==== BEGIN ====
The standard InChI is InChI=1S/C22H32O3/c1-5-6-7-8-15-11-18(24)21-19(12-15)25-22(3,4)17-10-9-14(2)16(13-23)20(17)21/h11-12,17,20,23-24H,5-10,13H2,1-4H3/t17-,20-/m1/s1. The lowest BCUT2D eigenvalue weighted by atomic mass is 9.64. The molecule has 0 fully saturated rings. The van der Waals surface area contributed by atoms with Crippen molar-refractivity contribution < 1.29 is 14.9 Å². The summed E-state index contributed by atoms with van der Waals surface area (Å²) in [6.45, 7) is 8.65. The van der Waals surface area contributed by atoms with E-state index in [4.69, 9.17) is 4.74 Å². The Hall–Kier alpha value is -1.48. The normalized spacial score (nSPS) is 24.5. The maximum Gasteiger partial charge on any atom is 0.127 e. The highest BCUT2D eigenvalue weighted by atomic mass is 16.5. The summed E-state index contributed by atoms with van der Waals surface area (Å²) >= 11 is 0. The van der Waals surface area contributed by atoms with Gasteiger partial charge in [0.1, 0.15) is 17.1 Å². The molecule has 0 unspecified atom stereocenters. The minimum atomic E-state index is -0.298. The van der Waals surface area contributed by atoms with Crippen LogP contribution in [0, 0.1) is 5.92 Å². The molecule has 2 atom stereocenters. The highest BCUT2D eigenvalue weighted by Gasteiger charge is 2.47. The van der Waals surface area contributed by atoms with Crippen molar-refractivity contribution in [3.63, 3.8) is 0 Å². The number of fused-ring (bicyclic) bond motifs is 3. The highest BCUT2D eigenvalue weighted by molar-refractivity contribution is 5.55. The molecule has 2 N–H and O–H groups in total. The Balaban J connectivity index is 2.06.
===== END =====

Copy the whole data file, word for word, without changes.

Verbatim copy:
The standard InChI is InChI=1S/C22H32O3/c1-5-6-7-8-15-11-18(24)21-19(12-15)25-22(3,4)17-10-9-14(2)16(13-23)20(17)21/h11-12,17,20,23-24H,5-10,13H2,1-4H3/t17-,20-/m1/s1. The lowest BCUT2D eigenvalue weighted by atomic mass is 9.64. The molecule has 0 fully saturated rings. The van der Waals surface area contributed by atoms with Crippen molar-refractivity contribution < 1.29 is 14.9 Å². The summed E-state index contributed by atoms with van der Waals surface area (Å²) in [6.45, 7) is 8.65. The van der Waals surface area contributed by atoms with E-state index in [4.69, 9.17) is 4.74 Å². The Hall–Kier alpha value is -1.48. The normalized spacial score (nSPS) is 24.5. The maximum Gasteiger partial charge on any atom is 0.127 e. The highest BCUT2D eigenvalue weighted by atomic mass is 16.5. The summed E-state index contributed by atoms with van der Waals surface area (Å²) >= 11 is 0. The van der Waals surface area contributed by atoms with Gasteiger partial charge in [0.1, 0.15) is 17.1 Å². The molecule has 0 unspecified atom stereocenters. The minimum atomic E-state index is -0.298. The van der Waals surface area contributed by atoms with Crippen LogP contribution in [0, 0.1) is 5.92 Å². The molecule has 2 atom stereocenters. The highest BCUT2D eigenvalue weighted by Gasteiger charge is 2.47. The van der Waals surface area contributed by atoms with Crippen molar-refractivity contribution in [3.63, 3.8) is 0 Å². The number of fused-ring (bicyclic) bond motifs is 3. The highest BCUT2D eigenvalue weighted by molar-refractivity contribution is 5.55. The molecule has 2 N–H and O–H groups in total. The Balaban J connectivity index is 2.06.